While you’ll have to install some beta firmware, the update means PS5 owners finally have a solution to a lack of space. With many games hitting or surpassing the 100GB mark, and the PS5’s “Other” section taking up more space than most games, an NVMe upgrade is well overdue.
Sony’s Mark Cerny was clear from the outset that PCIe 4.0 NVMe drives would be the only ones capable of supporting the next-gen console’s speeds. But the latest restrictions also mean a lot of existing PCIe 4.0 drives with heatsinks won’t fit in the console.
This article has been retimed since its original publication.
What are the requirements for NVMe SSDs with the PS5?
Here’s the full list of requirements any NVMe SSD needs to meet to be compatible with the PS5:
Sequential read speed: minimum 5500MB/s recommended
Form factor: 2230, 2242, 2260, 2280 or 22110
Size with heatsink: 110 x 25 x 11.25 mm
Heatsink size below SSD: 2.45mm
Heatsink size above SSD: 8mm
The above/below sizes matter because some NVMe drives with removeable heatsinks won’t be compatible — not because they’re too high, but because the underside of their heatsinks are too thick. And ideally, you want to have a heatsink if possible: thermal throttling can massively reduce the performance of your NVMe drive. That’s the case on PC, and it applies just as much to your PS5 too.
What NVMe SSDs are compatible with the PS5 so far?
PCIe 4.0 NVMe drives have been on the market for over a year. At the time of writing, however, only two drives have got the official seal of approval — although it’s possible many others will work if you’re prepared to go through the effort of installing an aftermarket cooler to the NVMe drive. (Some drives like the Corsair MP600 Pro are fast enough, but they won’t work unless you replace the cooler with something smaller.)
Here’s the best options right now:
Announced for Australia last week, the FireCuda 530 comes in two variants: one with a heatsink and one without. Seagate has confirmed the heatsink is slim enough to fit with Sony’s guidelines.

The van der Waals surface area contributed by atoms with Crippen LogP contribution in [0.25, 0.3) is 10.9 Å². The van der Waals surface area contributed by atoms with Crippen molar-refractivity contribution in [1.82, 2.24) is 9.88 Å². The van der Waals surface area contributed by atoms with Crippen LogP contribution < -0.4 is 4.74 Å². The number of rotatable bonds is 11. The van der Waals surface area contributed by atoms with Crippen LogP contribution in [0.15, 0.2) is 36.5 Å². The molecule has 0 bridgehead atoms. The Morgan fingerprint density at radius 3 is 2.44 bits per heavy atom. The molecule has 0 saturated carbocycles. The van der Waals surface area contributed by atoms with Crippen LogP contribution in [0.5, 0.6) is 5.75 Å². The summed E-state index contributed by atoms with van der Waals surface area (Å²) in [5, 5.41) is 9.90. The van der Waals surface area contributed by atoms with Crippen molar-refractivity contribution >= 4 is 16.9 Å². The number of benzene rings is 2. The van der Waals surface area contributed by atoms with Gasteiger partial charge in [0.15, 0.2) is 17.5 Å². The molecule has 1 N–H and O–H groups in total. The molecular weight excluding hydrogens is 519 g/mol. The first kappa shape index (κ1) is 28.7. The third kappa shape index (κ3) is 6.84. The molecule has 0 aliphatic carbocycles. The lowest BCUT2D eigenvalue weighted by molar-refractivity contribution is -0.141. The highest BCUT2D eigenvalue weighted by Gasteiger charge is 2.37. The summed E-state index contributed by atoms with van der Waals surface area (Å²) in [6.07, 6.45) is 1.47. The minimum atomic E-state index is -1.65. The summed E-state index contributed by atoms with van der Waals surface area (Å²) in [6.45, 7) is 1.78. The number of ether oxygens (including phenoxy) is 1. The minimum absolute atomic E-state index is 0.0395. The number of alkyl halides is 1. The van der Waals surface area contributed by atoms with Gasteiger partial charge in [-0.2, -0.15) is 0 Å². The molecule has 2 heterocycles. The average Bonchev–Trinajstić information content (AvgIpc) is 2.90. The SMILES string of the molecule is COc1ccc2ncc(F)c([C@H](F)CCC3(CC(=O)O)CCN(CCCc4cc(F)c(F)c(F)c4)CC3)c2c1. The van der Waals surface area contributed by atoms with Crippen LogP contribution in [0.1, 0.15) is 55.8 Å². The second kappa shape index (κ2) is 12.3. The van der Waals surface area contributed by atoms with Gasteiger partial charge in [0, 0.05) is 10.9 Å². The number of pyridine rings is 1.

It’ll be available later this month from Shopping Express, Scorptec and Mwave. The 500GB model will be priced at $239, while the 1TB, 2TB and 4TB models will cost you $399, $819 and $1499 respectively.
If you’d rather get the version without a heatsink — and install your own afterwards — it’ll cost you $199/$349/$729/$1429 for the 500GB/1TB/2TB/4TB.
Mark Cerny himself has already bought a SN850 with the heatsink. The SN850 has been a popular NVMe drive in Australia, with the heatsinkless version frequently going on sale over the last year. Western Digital has already publicly confirmed the SN850 is compatible,
MWave has the best prices on the SN850 with a heatsink so far — most retailers in Australia are only selling the heatsinkless version. It’ll cost you $215 for the 500GB model, $366 for the 1TB stick and $766 for a 2TB drive. Only the 500GB model is in stock right now, however.
Samsung’s 980 Pro NVMe drive is fast enough — but as you can see, it doesn’t ship with a heatsink. The advantage here is that the 980 Pro is cheap enough that the cost of an aftermarket heatsink will still be cheaper than some of the other drives.
What aftermarket coolers are compatible with the PS5?
This is a case where you’ll want to do a bit of math and double check the height and width of everything. Remember, the entire NVMe drive has to fit within 110mm x 25mm x 11.25mm, which includes the cooling unit. So if you’ve got a NVMe drive like the 980 Pro which is 80.3mm x 22.6mm x 0.23mm, you need to make sure the cooler fits within that range.
One heatsink that will fit — using the rubber bands or screws — is the ELUTENG M.2 2280 heatsink, which will set you back around $37. Another option is the icepc M.2 graphene copper heatsink, which will cost $23 from Amazon after shipping.
A lot of heatsinks right now aren’t really built for the small PS5 enclosure. Expect this list to grow massively over the next year, though. Heatsinks aren’t hard to install, whether you’re using screws or heat-resistant rubber bands like the one above. Components manufacturers are likely to offer plenty of variety to capitalise on the need for PS5 storage, which should keep the price of officially branded PS5 compatible NVMe drives down too.